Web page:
Our research shows that when times are good, there is sustained support (e.g., allocating resources) for older people and people with disabilities. But even then, they receive patronizing treatment that diminishes their autonomy (e.g., the “elder speak’’ that treats older people like simpletons or the over-helping that people with disabilities often experience).
The psychological dynamic shifts when societies face threats. Passive neglect quickly replaces support. In more extreme circumstances, things can get much worse. Although liked but devalued groups don’t normally elicit aggression, when widespread threats cause others to view them as a liability, their lower perceived value puts them at risk
The most extreme example: Before the death camps were built, the Nazis covertly began their killing spree against the elderly and Germans with disabilities. Although motivated, in part, by the belief that “genetically inferior’’ people degraded Aryans racial superiority, the Nazis also invoked economic considerations. They were actively murdered in the name of saving the economy.
We have not seen anyone propose preemptive euthanasia, but some, such as Lieutenant Governor Dan Patrick of Texas, have suggested older people should voluntarily court a premature death to help save the economy. Prematurely ending social distancing to restore prosperity is not the same as actively gassing old and disabled people, but it will ultimately have the same effect, dooming many to die, just in a more random pattern.
By contrast, public efforts to sustain closures and social distancing tend to appeal to the toll the virus has taken on younger, healthier people — the kind of people not “expected’’ to die. Society views these deaths as especially tragic because, quite simply, it values such individuals more. Reports that another nursing home has been devastated elicit little more than a sad shake of the head. As others have noted, imagine how differently we would react if the almost 30 percent death rate in a nursing home in Virginia happened at a children’s day-care center.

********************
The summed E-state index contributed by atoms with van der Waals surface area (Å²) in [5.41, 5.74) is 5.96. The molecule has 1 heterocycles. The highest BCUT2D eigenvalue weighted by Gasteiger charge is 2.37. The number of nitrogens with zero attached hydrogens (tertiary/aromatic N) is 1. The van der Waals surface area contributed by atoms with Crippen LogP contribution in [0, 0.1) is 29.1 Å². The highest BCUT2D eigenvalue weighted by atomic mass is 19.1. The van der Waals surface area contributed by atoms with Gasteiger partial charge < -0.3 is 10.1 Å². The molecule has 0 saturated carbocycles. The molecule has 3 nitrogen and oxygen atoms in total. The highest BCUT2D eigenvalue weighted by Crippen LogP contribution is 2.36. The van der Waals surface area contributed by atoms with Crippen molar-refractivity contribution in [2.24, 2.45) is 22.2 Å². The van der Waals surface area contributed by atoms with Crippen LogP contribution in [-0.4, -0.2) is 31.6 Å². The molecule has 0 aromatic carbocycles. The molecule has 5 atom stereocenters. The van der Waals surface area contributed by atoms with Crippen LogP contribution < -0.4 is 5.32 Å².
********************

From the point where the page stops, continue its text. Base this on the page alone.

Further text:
Despite the patina of affection for the elderly and people with disabilities, the pandemic has revealed how we inherently devalue them. For example, an anonymous call to police about a nursing home in New Jersey led officials to discover the bodies of 17 residents in a morgue designed to store only four. Some states have not bothered to track coronavirus deaths in nursing homes. Even in the outbreak’s epicenter, New York, it took until mid-April to add people who died in nursing homes to the death count. Like disadvantaged minority groups — who have also experienced a much higher COVID-19 death toll — their deaths elicit less concern. The sister of a disabled resident at a Richmond, Va., nursing home, where at least 45 residents have died of the virus said, “I just know my brother’s fighting for his life. . . . It makes you ask yourself — the disabled and the elderly, are they really getting the service that they deserve, that they need?’’
Our stereotypes make us more willing to play Russian roulette with vulnerable people’s lives while willfully leaving extra bullets in the cylinder. Pervasive biases that some people are more expendable than others led to policy delays and encouraged risky behavior early in the crisis. Unfortunately, the devaluation of those who suffer most from this crisis may lead us to become lax even now that we collectively know better.
Peter Glick is a professor in the social sciences at Lawrence University and a senior scientist with the Neuroleadership Institute. Amy Cuddy is a social psychologist, author of “Presence,’’ and is on the faculty of Harvard Business School Executive Education.